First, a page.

I just finished George du Maurier’s (1834-1896) Trilby (1894). You may recognize du Maurier’s name. There is a Canadian cigarette brand named after his son, Gerald du Maurier. Speaking of children and whatnot, Gerald is Daphne du Maurier’s father. So three generations of artistic du Mauriers. In addition to the well-accepted fame of the surname, du Maurier was a gifted artist, who made many illustrations for Punch, the charivari magazine. He wrote three novels, and I will be discussing Trilby here. Whilst, Trilby’s name is relatively unknown, we will, mostly, all recognize, the name of the identified core villain, Svengali. The name has come be a commonplace term to describe a person who controls an artist or, in the courts any person, through manipulation.

Svengali’s character and the characterization of Jews as evil, manipulative, dirty, cheap, and less than human exist throughout the novel. Svengali, from the beginning of the novel, terrorizes Trilby, a young, poor English woman living in Paris—a figure model (nude) for the aspiring bohemian artists of the Latin Quarter. When Trilby and Svengali are discussed side-by-side, Trilby’s whiteness is emphasized in subtle ways. She is “English.” She is made into a “girl”. That is not to disregard the daily sexism women experience(d), but these contradistinctions do not exist when Trilby is discussed next to other English or French characters. Indeed, Svengali hypnotizes and terrorizes Trilby to become La Svengali, the greatest singer of all time. She may only sing under his hypnosis (unaware, of course), because her conscious singing voice is cacophonous. Indeed, we should be cautious to understand Svengali’s manipulation as part and parcel of Jewishness. It is racism perpetuated in literature. It is and was a lazy way for authors to signify a dubious character. We should also recognize that this trope of the demonic Jew was imbedded culturally, in literature, and socially—ghettos and dehumanization.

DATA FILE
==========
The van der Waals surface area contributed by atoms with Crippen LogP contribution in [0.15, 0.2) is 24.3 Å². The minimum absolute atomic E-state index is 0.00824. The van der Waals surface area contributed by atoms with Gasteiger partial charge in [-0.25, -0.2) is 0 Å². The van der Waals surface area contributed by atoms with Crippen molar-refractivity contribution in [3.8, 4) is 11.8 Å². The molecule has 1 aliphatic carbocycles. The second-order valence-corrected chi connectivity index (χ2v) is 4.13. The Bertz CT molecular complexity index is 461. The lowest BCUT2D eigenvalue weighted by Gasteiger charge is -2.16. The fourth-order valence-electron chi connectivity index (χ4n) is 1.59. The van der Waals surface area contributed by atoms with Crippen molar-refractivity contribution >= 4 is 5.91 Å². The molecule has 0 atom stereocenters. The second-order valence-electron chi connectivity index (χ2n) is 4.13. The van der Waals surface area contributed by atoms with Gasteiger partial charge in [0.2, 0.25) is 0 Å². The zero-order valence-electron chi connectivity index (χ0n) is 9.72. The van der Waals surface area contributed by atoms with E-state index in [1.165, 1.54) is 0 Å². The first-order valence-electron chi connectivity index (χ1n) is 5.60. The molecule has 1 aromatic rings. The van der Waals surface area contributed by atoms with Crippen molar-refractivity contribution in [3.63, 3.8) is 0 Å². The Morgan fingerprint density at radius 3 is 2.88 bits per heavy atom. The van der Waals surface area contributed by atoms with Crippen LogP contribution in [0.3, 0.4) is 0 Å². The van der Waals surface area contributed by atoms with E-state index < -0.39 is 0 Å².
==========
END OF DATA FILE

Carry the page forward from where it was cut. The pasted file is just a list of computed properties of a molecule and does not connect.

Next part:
Svengali described as a spider. Drawing by George du Maurier.

Svengali is a manipulative character in du Maurier’s text. He is articulated as the kind of person we do not want to know. He’s the person that you try to avoid at parties, group gatherings, and daily. But everyone wants him there because he is an exceptionally talented musician. People (the right kinds, of course) want him around because when he plays the piano, they feel something beyond themselves. For a moment, they escape into a synaesthesiac abyss. Music, in the novel, is a powerful force. Indeed, the stereotype of Jewishness that Svengali is able to hypnotize Trilby is exaggerated because whilst others are hypnotized by his very power of music itself, she is not. Indeed, at the beginning of the novel, she is quite unaware that he even plays. Whilst the others are listening intently, she calmly eats her lunch and smokes a cigarette looking out into the temporal world rather than experiencing the spiritual through the sensuousness of his music. She has not interest in him and his music. She is more interested in the painters and sculptors.

Trilby, model to the bohemians, but not “in the altogether” to the three artists around whom du Maurier’s story centres: Little Billee, Taffy, and the Laird. Trilby is in love with Little Billee, and so she integrates herself into their lives. She darns their socks, finds them props for their scenes, cooks them meals, and loves each artists (platonically or otherwise). We are aware of Trilby’s affection for Little Billee for quite some time, but we only later learn that Billee has proposed to her twenty times. On Christmas Eve, she finally accepts. But of course, what middle-class English mother would let her son marry such a “girl” as Trilby. Is this where everything changes? —

I’m getting ahead of myself. Indeed, both Trilby and Little Billee are in love. But all of the Latin Quarter is in love with Trilby. Her feet are accepted as the finest in creation. Many artists have sketched, sculpted, and painted her feet. Du Maurier describes her has quite unaware of her body as a source of shame–as women are taught to do. She models her feet and in the nude. She does not comprehend her body as sinful. Du Maurier repeats that she was uninhibited by the social mores of covering one’s body to save from “womanly” shame. For example, he writes,

“She would have ridden through Coventry, like Lady Godiva–but without giving it a through beyond wondering why the streets were empty and the shops closed and the blinds pulled down–would have even looked up to Peeping Tom’s shutter with a friendly nod, had she known he was behind it.” (Du Maurier, 60)